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James Taylor

The James Taylor Audiobook

James Taylor (Debbie Wong/Shutterstock)
2040 0

It’s free.

The fifties and sixties are already fading into the rearview mirror. Kinda like the radio days, before TV, Woody Allen made a movie, but they’re disappearing along with the Greatest Generation.

And it won’t be long before the baby boomers are history and no one will really know what it was like to grow up before the internet, before you could reach everybody instantly from the palm of your hand, when no one got lost, when you stayed in touch and knew what was going on with every person you ever met.

It was boring.

Our parents lived through the Great Depression. And the war. They knew what it was like to lose everything, so they paid cash and did not live large. Seemingly everybody in the suburbs lived in a newly-constructed house, where a mom who didn’t work didn’t drive an SUV but a station wagon, and the emphasis was on integrating yourself into the group. Almost no one was famous, there was almost no way to become famous, we all lived in our own little burgs. And if we were just a bit off-kilter, just a little bit different, we were lost outsiders, there was no online group to make us feel at home.

And most music came from the radio. People owned few records, which they knew by heart, and then the Beatles came along and created a whole new paradigm, one heretofore unknown, wherein you could become internationally famous and rich seemingly overnight, and not just release pabulum written by others, never forget the Beatles wrote their own songs, and this was important.

So James Taylor’s dad was a doctor. The family started in Massachusetts and then moved to North Carolina. Where did this leave James?

These were not today’s dads. Friends to the kids, doing the diaper-changing and the dishes. No, our dads were locked up, not emotional, and they went to work and brought home the bacon and you did not want to be ungrateful.

And sure, there were poor people. But there was a strong middle class. The bills were paid, and suddenly the progeny could be thinking about distant horizons, developing themselves, getting lost, becoming all they wanted to be.

JT’s mother took him to Broadway plays.

You see our parents wanted to educate us in the arts. They exposed us to so much. And we all listened to the Original Cast Recordings. They played “Oklahoma” in James’s house, they played it in mine.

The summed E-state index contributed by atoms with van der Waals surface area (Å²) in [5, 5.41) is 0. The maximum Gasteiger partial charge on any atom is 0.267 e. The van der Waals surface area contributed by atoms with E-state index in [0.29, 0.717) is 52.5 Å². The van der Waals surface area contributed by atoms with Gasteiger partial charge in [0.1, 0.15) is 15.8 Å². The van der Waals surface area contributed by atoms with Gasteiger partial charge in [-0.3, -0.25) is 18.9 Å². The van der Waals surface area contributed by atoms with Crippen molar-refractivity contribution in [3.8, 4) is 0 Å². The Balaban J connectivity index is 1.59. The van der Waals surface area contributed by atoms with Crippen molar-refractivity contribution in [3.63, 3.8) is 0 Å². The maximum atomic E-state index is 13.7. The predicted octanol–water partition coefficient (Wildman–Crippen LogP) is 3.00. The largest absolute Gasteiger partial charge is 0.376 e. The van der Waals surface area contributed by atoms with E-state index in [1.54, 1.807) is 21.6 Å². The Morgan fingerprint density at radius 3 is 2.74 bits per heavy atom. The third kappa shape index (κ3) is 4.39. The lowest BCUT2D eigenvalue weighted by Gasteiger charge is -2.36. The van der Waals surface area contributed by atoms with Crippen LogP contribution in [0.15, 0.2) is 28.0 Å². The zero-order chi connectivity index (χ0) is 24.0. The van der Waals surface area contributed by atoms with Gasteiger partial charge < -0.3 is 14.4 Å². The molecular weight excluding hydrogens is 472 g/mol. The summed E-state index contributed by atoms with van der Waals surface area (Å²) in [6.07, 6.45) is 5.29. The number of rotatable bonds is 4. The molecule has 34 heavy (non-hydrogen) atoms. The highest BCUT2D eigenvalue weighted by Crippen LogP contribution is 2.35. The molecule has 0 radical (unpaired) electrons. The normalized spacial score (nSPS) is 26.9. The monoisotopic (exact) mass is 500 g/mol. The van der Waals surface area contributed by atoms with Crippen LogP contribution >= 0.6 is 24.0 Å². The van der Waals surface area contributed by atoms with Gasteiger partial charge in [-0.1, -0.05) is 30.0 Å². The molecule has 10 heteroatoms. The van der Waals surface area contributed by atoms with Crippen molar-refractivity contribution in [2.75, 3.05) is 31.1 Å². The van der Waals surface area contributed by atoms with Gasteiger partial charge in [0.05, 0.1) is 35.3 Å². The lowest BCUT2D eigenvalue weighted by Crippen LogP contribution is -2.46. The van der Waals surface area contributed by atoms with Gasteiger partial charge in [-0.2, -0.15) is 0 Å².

And then James got lost.

His dad went to Antarctica for two years and came back a changed man. James was shipped off to boarding school.

And then he sank.

And he credits this sinking and his subsequent institutionalization with removing the pressure to fulfill his parents’ desires, become a doctor or a lawyer, live the save life, at least in terms of work.

That’s what we heard from day one. That we were going to college and becoming a doctor or a lawyer. You had to become a professional. To give yourself a leg up. I did not grow up with any lapsed lawyers, but almost all of the attorneys I know in California no longer practice, they’re members of the bar, but sitting behind a desk cleaning up and annotating others’ lives, going to court, that’s anathema.

Today you become an entrepreneur, work on Wall Street.

No one I knew started a business. As for working on Wall Street…it wasn’t that lucrative back then, and it was seen as selling out.

But you could become a musician.

Everybody was a musician, everybody took piano and guitar lessons. People formed bands, whipped out their guitars at parties for singalongs. It was the equivalent of Instagram or TikTok, but it was up close and personal, there was no digital creation, it was all analog.

This is the best part of “Break Shot.” It brings you back to those days, it sets your mind a-wanderin’, remembering when, recalling feelings and events you haven’t thought of in years. The audiobook creates a mood. Outside the regular world. You cannot multitask, cannot watch TV and listen, although I guess you could surf the web. But that would detract from the exquisite experience, of being up close and personal with the creator, the man who wrote those songs you know by heart.

And this isn’t about hero worship.